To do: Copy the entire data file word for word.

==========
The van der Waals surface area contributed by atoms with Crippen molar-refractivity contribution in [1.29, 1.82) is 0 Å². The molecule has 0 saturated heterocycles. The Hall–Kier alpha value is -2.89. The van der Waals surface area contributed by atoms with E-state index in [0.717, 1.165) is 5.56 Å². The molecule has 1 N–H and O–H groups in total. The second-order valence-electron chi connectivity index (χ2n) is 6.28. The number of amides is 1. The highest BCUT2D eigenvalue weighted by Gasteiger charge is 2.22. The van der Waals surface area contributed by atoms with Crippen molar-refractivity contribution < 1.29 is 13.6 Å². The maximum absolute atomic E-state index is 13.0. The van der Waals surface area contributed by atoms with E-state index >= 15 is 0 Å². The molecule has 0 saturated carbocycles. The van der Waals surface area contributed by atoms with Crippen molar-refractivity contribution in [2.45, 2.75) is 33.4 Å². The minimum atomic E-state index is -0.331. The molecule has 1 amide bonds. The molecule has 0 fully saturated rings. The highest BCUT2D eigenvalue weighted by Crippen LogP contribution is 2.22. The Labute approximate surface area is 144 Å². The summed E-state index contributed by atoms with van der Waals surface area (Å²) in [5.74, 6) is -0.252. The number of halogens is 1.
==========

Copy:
The van der Waals surface area contributed by atoms with Crippen molar-refractivity contribution in [1.29, 1.82) is 0 Å². The molecule has 0 saturated heterocycles. The Hall–Kier alpha value is -2.89. The van der Waals surface area contributed by atoms with E-state index in [0.717, 1.165) is 5.56 Å². The molecule has 1 N–H and O–H groups in total. The second-order valence-electron chi connectivity index (χ2n) is 6.28. The number of amides is 1. The highest BCUT2D eigenvalue weighted by Gasteiger charge is 2.22. The van der Waals surface area contributed by atoms with Crippen molar-refractivity contribution < 1.29 is 13.6 Å². The maximum absolute atomic E-state index is 13.0. The van der Waals surface area contributed by atoms with E-state index >= 15 is 0 Å². The molecule has 0 saturated carbocycles. The van der Waals surface area contributed by atoms with Crippen molar-refractivity contribution in [2.45, 2.75) is 33.4 Å². The minimum atomic E-state index is -0.331. The molecule has 1 amide bonds. The molecule has 0 fully saturated rings. The highest BCUT2D eigenvalue weighted by Crippen LogP contribution is 2.22. The Labute approximate surface area is 144 Å². The summed E-state index contributed by atoms with van der Waals surface area (Å²) in [5.74, 6) is -0.252. The number of halogens is 1.